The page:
Closing the short call leg at $5 would entail an outlay of $2,500 (i.e., $5 x 5 contracts x 100 shares per contract). Since Bob had received a net credit of $2,500 upon initiation of the bear call spread, the overall return is $0.

Bob, therefore, breaks-even on the trade but is out of pocket to the extent of the commissions paid.

Scenario 3

Skyhigh’s jet-fuel claims have been validated, and the stock is now trading at $300.

In this case, the $200 call is in the money by $100, while the $210 call is in the money by $90.

However, since Bob has a short position on the $200 call and a long position in the $210 call, the net loss on his bear call spread is: [($100 – $90) x 5 x 100] = $5,000

But since Bob had received $2,500 upon initiation of the bear call spread, the net loss = $2,500 – $5,000

= -$2,500 (plus commissions).

How’s this for risk mitigation? In this scenario, instead of a bear call spread, if Bob had sold five of the $200 calls (without buying the $210 calls), his loss when Skyhigh was trading at $300 would be:

$100 x 5 x 100 = $50,000.

Bob would have incurred a similar loss if he had sold short 500 shares of Skyhigh at $200, without buying any call options for risk mitigation.

Bear Call Spread Calculations

To recap, these are the key calculations associated with a bear call spread:

Maximum loss = Difference between strike prices of calls (i.e., strike price of long call less strike price of short call) – Net Premium or Credit Received + Commissions paid

Maximum Gain = Net Premium or Credit Received – Commissions paid

The maximum loss occurs when the stock trades at or above the strike price of the long call. Conversely, the maximum gain occurs when the stock trades at or below the strike price of the short call.

Break-even = Strike price of the short call + Net Premium or Credit Received

In the previous example, the break-even point is = $200 + $5 = $205.

Bear Call Spread Advantages

  • The bear call spread enables premium income to be earned with a lower degree of risk, as opposed to selling or writing a “naked” call.
  • The bear call spread takes advantage of time decay, which is a very potent factor in option strategy. Since most options either expire or go unexercised, the odds are on the side of the bear call spread originator.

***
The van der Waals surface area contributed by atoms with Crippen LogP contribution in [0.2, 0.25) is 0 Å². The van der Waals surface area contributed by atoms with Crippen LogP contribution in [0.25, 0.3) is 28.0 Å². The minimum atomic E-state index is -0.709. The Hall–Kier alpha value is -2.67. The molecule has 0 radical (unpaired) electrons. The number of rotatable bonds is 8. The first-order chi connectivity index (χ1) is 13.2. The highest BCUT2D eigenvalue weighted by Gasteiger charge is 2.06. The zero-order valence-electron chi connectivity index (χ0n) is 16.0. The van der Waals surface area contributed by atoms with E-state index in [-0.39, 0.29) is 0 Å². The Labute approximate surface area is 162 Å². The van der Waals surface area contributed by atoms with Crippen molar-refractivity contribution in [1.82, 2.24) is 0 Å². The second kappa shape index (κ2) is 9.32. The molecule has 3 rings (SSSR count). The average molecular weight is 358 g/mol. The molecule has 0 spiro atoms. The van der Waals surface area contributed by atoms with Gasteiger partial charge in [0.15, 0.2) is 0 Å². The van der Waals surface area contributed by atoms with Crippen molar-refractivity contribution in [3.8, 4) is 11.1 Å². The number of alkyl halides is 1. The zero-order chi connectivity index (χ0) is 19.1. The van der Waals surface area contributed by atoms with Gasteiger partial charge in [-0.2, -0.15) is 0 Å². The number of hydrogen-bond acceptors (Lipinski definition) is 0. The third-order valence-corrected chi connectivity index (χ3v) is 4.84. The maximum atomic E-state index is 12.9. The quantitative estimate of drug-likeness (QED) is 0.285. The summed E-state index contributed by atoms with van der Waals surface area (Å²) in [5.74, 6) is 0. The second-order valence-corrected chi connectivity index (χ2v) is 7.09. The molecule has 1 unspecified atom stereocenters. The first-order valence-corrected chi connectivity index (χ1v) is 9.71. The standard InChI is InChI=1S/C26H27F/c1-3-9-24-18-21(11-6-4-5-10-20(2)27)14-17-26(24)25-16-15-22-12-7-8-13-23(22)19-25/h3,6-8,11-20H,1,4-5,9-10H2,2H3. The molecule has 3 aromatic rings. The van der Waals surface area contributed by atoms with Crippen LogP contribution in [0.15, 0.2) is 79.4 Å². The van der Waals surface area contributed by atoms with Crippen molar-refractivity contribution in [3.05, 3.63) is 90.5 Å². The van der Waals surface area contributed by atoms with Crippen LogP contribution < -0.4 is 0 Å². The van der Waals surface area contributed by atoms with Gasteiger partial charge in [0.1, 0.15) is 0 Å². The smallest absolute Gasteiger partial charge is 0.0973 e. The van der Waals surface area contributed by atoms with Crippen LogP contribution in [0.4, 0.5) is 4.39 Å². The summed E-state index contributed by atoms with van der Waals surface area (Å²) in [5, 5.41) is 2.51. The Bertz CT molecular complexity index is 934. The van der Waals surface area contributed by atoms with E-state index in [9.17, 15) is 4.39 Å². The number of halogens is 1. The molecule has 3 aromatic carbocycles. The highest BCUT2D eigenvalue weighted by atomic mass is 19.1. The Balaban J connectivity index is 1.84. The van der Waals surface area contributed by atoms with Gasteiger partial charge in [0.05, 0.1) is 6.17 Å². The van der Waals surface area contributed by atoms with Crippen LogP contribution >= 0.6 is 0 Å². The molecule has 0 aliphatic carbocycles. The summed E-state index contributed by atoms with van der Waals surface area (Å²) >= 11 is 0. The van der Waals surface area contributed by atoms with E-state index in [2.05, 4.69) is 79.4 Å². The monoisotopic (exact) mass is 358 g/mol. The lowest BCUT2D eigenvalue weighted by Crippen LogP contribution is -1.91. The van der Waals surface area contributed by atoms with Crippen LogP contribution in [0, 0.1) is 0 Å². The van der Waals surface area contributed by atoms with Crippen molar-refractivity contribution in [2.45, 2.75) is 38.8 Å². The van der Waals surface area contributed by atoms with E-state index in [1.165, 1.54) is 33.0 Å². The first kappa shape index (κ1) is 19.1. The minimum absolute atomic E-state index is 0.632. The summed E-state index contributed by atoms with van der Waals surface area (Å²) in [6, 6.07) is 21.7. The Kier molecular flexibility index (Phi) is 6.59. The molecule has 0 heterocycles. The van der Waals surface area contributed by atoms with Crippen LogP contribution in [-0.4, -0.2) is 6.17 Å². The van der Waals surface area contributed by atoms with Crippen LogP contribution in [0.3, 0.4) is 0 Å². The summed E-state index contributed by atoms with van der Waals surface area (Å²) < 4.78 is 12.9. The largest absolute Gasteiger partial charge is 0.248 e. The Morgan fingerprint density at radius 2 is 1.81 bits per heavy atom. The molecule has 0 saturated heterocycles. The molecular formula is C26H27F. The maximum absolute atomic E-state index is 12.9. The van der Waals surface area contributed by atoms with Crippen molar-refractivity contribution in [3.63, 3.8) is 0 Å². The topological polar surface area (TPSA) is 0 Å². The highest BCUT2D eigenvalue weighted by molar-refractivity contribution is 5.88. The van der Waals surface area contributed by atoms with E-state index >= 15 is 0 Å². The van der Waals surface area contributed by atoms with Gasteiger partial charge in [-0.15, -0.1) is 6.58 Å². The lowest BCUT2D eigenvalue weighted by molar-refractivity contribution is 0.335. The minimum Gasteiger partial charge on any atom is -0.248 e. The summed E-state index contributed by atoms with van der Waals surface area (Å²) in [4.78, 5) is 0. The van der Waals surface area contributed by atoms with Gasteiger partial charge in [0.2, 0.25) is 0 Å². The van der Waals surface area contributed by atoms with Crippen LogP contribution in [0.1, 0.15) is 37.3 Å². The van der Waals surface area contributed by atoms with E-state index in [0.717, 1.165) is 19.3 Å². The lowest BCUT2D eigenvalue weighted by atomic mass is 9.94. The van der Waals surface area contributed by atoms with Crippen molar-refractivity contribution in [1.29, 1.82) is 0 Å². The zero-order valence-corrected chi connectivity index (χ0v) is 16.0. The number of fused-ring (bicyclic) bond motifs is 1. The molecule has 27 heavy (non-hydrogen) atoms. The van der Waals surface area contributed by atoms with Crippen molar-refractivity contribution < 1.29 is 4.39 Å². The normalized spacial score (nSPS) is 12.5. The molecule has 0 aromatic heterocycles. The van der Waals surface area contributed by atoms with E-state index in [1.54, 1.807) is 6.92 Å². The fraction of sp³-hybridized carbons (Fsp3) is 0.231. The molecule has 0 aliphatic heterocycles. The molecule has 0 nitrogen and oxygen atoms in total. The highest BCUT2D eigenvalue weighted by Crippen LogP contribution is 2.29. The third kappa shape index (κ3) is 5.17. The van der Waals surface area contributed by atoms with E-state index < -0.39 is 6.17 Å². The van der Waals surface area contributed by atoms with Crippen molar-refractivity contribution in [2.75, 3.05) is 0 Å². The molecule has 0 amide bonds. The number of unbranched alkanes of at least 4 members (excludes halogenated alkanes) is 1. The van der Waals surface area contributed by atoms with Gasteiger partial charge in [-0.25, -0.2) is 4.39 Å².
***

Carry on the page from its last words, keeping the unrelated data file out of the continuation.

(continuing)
• The bear spread can be tailored to one’s risk profile. A relatively conservative trader may opt for a narrow spread where the call strike prices are not very far apart, as this will reduce the maximum risk as well as the maximum potential gain of the position. An aggressive trader may prefer a wider spread to maximize gains even if it means a bigger loss should the stock surge.
  • Since it is a spread strategy, a bear call spread will have lower margin requirements as compared to selling naked calls.

Bear Call Spread Disadvantages

  • Gains are quite limited in this option strategy, and may not be enough to justify the risk of loss if the strategy does not work out.
  • There is a significant risk of assignment on the short call leg before expiration, especially if the stock rises rapidly. This may result in the trader being forced to buy the stock in the market at a price well above the strike price of the short call, resulting in a sizable loss instantly. This risk is much greater if the difference between the strike prices of the short call and long call is substantial.
  • A bear call spread works best for stocks or indices that have elevated volatility and may trade modestly lower, which means that the range of optimal conditions for this strategy is limited.

The Bottom Line

The bear call spread is a suitable option strategy for generating premium income during volatile times. However, given that this strategy’s risks outweigh its gains, its use should be restricted to relatively sophisticated investors and traders.